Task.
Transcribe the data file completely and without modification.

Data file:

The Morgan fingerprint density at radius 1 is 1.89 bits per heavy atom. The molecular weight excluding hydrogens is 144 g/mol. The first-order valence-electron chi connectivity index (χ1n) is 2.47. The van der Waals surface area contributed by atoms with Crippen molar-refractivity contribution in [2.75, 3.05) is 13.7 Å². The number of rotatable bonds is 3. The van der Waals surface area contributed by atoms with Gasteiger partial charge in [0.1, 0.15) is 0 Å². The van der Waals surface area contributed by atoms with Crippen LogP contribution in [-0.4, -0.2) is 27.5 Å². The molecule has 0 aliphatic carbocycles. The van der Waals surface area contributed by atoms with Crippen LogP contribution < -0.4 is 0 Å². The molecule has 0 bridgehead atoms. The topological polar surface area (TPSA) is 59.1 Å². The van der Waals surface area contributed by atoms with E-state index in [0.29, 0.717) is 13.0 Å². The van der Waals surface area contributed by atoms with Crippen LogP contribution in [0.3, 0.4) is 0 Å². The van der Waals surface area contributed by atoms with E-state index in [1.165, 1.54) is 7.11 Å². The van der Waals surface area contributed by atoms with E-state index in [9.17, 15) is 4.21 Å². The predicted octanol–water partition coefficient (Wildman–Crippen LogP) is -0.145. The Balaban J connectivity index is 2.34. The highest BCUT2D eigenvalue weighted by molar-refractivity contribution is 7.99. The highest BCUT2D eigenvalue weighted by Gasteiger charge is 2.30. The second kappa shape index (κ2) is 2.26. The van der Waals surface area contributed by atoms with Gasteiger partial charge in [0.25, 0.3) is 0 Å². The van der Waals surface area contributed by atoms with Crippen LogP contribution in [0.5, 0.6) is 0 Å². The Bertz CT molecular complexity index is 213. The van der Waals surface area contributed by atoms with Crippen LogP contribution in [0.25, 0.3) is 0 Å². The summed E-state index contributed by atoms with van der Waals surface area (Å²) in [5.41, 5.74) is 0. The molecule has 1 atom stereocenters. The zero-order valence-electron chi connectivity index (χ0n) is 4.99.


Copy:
The Morgan fingerprint density at radius 1 is 1.89 bits per heavy atom. The molecular weight excluding hydrogens is 144 g/mol. The first-order valence-electron chi connectivity index (χ1n) is 2.47. The van der Waals surface area contributed by atoms with Crippen molar-refractivity contribution in [2.75, 3.05) is 13.7 Å². The number of rotatable bonds is 3. The van der Waals surface area contributed by atoms with Gasteiger partial charge in [0.1, 0.15) is 0 Å². The van der Waals surface area contributed by atoms with Crippen LogP contribution in [-0.4, -0.2) is 27.5 Å². The molecule has 0 aliphatic carbocycles. The van der Waals surface area contributed by atoms with Crippen LogP contribution < -0.4 is 0 Å². The molecule has 0 bridgehead atoms. The topological polar surface area (TPSA) is 59.1 Å². The van der Waals surface area contributed by atoms with E-state index in [0.29, 0.717) is 13.0 Å². The van der Waals surface area contributed by atoms with Crippen LogP contribution in [0.3, 0.4) is 0 Å². The van der Waals surface area contributed by atoms with E-state index in [1.165, 1.54) is 7.11 Å². The van der Waals surface area contributed by atoms with E-state index in [9.17, 15) is 4.21 Å². The predicted octanol–water partition coefficient (Wildman–Crippen LogP) is -0.145. The Balaban J connectivity index is 2.34. The highest BCUT2D eigenvalue weighted by molar-refractivity contribution is 7.99. The highest BCUT2D eigenvalue weighted by Gasteiger charge is 2.30. The second kappa shape index (κ2) is 2.26. The van der Waals surface area contributed by atoms with Gasteiger partial charge in [0.25, 0.3) is 0 Å². The van der Waals surface area contributed by atoms with Crippen LogP contribution in [0.5, 0.6) is 0 Å². The Bertz CT molecular complexity index is 213. The van der Waals surface area contributed by atoms with Crippen LogP contribution in [0.25, 0.3) is 0 Å². The summed E-state index contributed by atoms with van der Waals surface area (Å²) in [5.41, 5.74) is 0. The molecule has 1 atom stereocenters. The zero-order valence-electron chi connectivity index (χ0n) is 4.99.